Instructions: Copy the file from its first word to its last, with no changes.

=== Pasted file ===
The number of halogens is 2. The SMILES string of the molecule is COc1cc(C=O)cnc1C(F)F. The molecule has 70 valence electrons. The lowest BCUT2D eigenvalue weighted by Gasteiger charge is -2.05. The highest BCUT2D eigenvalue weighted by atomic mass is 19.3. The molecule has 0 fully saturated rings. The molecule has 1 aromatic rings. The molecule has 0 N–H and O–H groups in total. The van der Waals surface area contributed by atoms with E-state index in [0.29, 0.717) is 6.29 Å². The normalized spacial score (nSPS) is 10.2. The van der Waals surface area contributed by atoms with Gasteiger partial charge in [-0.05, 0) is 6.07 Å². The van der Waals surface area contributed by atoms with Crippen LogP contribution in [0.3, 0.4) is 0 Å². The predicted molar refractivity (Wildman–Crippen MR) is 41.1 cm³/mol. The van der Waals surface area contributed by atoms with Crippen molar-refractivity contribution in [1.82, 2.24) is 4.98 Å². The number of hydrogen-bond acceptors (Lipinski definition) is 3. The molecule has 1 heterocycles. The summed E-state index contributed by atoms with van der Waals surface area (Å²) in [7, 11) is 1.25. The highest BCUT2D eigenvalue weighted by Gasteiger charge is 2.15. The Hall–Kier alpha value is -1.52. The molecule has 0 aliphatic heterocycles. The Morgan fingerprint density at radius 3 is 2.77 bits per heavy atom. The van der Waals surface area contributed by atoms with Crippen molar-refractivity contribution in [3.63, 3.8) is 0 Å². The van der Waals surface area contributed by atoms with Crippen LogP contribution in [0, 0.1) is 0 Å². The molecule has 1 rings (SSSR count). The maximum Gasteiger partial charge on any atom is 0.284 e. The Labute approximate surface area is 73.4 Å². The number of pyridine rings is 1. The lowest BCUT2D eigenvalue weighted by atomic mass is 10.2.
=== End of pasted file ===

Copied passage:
The number of halogens is 2. The SMILES string of the molecule is COc1cc(C=O)cnc1C(F)F. The molecule has 70 valence electrons. The lowest BCUT2D eigenvalue weighted by Gasteiger charge is -2.05. The highest BCUT2D eigenvalue weighted by atomic mass is 19.3. The molecule has 0 fully saturated rings. The molecule has 1 aromatic rings. The molecule has 0 N–H and O–H groups in total. The van der Waals surface area contributed by atoms with E-state index in [0.29, 0.717) is 6.29 Å². The normalized spacial score (nSPS) is 10.2. The van der Waals surface area contributed by atoms with Gasteiger partial charge in [-0.05, 0) is 6.07 Å². The van der Waals surface area contributed by atoms with Crippen LogP contribution in [0.3, 0.4) is 0 Å². The predicted molar refractivity (Wildman–Crippen MR) is 41.1 cm³/mol. The van der Waals surface area contributed by atoms with Crippen molar-refractivity contribution in [1.82, 2.24) is 4.98 Å². The number of hydrogen-bond acceptors (Lipinski definition) is 3. The molecule has 1 heterocycles. The summed E-state index contributed by atoms with van der Waals surface area (Å²) in [7, 11) is 1.25. The highest BCUT2D eigenvalue weighted by Gasteiger charge is 2.15. The Hall–Kier alpha value is -1.52. The molecule has 0 aliphatic heterocycles. The Morgan fingerprint density at radius 3 is 2.77 bits per heavy atom. The van der Waals surface area contributed by atoms with Crippen molar-refractivity contribution in [3.63, 3.8) is 0 Å². The van der Waals surface area contributed by atoms with Crippen LogP contribution in [0, 0.1) is 0 Å². The molecule has 1 rings (SSSR count). The maximum Gasteiger partial charge on any atom is 0.284 e. The Labute approximate surface area is 73.4 Å². The number of pyridine rings is 1. The lowest BCUT2D eigenvalue weighted by atomic mass is 10.2.